Monthly Archives: November 2016

Beyond God of War: Latin and Ancient Rome in Video Games

Latin puns: Fun for the whole familia

Latin puns: Fun for the whole familia

For me, one of the funniest moments of every year is when my beginning Latin students learn the word ubi. When I was a kid, this is when we first learned the faux-Latin phrase semper ubi sub ubi. Nowadays, it’s when my students realize that the name of the French video game developer Ubisoft, which publishes some of the most successful gaming franchises in history (Assassin’s Creed, Splinter Cell), is a Latin pun on the word “software.”
While teachers are usually happy to embrace films (GladiatorBen-HurThe Eagle, etc.) as an entertaining way to engage their students with ancient history, video games are still slow going. As a lifelong gamer, I find that disappointing. To that end I thought I’d share with you some of my favorite games to show, talk about, and (on those rare occasions when we have a free class day) play with my students. I’ve selected games that are rated Teen or below and have some meaningful educational value to them, so you don’t need to worry about things getting absurdly violent – or worse, sacrificing historical accuracy for the sake of entertainment.

Civilization VI

The Civilization Series are strategy games in which you play as the leader of a civilization of your choice. Players attempt to conquer the world through a combination of warfare, cultural influence, and technological superiority. Everything – names, building types, military units – is based on historical fact, and is a wonderful opportunity to spark students’ curiosity.
The two most recent entries, Civilization V and Civilization VI, are the only games I am aware of that contain spoken Classical Latin, courtesy of Augustus (in Civ 5) and Trajan (Civ 6).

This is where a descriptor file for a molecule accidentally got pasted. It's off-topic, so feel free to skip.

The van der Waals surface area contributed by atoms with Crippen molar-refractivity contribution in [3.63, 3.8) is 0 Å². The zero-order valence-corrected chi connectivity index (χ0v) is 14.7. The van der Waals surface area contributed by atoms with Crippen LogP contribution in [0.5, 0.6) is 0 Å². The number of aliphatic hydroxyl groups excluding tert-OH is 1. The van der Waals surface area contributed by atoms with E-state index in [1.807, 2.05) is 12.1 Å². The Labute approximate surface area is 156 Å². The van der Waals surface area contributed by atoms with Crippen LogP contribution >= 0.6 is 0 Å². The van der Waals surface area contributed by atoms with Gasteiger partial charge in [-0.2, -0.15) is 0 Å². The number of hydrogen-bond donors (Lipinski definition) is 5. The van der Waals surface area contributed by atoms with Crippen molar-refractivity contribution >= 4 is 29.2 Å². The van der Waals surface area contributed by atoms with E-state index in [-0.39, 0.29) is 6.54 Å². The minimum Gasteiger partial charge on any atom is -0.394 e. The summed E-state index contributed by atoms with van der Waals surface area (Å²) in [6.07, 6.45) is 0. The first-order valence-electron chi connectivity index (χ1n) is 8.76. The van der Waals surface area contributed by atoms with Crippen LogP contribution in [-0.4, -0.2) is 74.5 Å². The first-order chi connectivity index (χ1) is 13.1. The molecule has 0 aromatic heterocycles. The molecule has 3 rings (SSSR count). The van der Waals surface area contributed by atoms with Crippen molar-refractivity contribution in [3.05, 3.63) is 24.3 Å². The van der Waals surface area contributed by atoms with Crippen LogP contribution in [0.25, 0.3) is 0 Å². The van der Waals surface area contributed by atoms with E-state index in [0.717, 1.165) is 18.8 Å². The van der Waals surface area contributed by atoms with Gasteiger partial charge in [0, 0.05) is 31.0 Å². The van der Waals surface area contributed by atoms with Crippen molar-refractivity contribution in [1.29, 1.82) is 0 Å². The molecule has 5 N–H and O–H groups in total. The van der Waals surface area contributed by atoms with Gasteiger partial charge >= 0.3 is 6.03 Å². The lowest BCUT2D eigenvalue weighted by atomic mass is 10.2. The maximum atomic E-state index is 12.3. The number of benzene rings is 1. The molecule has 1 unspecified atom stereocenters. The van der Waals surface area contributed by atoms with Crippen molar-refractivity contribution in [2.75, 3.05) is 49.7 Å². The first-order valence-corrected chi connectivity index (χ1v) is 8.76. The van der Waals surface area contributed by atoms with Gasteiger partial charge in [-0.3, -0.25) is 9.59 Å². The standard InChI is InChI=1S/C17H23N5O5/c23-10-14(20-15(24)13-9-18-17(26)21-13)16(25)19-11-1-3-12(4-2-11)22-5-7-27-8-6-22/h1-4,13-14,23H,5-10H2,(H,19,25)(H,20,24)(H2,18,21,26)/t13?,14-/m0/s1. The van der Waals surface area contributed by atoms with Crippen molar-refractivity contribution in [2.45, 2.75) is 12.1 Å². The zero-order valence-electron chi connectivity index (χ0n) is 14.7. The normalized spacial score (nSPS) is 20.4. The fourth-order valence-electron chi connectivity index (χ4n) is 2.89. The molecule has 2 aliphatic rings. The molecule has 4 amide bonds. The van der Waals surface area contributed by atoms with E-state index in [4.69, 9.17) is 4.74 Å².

Rome II: Total War

Known for its massive real-time battles, Rome II: Total War is for the military enthusiasts among your students. Players have the option to replay historical military engagements (how would you have fared against Hannibal at Cannae, or in the Teutoburg Forest?) or create their own with a wide variety of military units, from hastati to ballistae to war elephants. While the graphics are a bit dated now, these games give a sense of the sheer scale of ancient battles.
An expansion pack, Caesar in Gaul, could be fun during the post-AP exam doldrums.

Europe Universalis: Rome

Your more diplomatic and detail-oriented students might enjoy Europa Universalis: Rome. A so-called “grand strategy game,” you are plopped into the Roman Republic in 280 BCE, given control of one of 53 separate factions (you can control Rome, obviously, but how might you handle being in charge of Numidia? Colchis? Bithynia?) and maneuver your way to the top through bribery, diplomacy, compromise, assassinations, strategic marriage, and warfare.
EU: Rome is far and away the most challenging of these games and isn’t for everyone, but it gives players a good idea of the complexity of politics and diplomacy in the ancient world and is worth, in my opinion, the considerable time investment.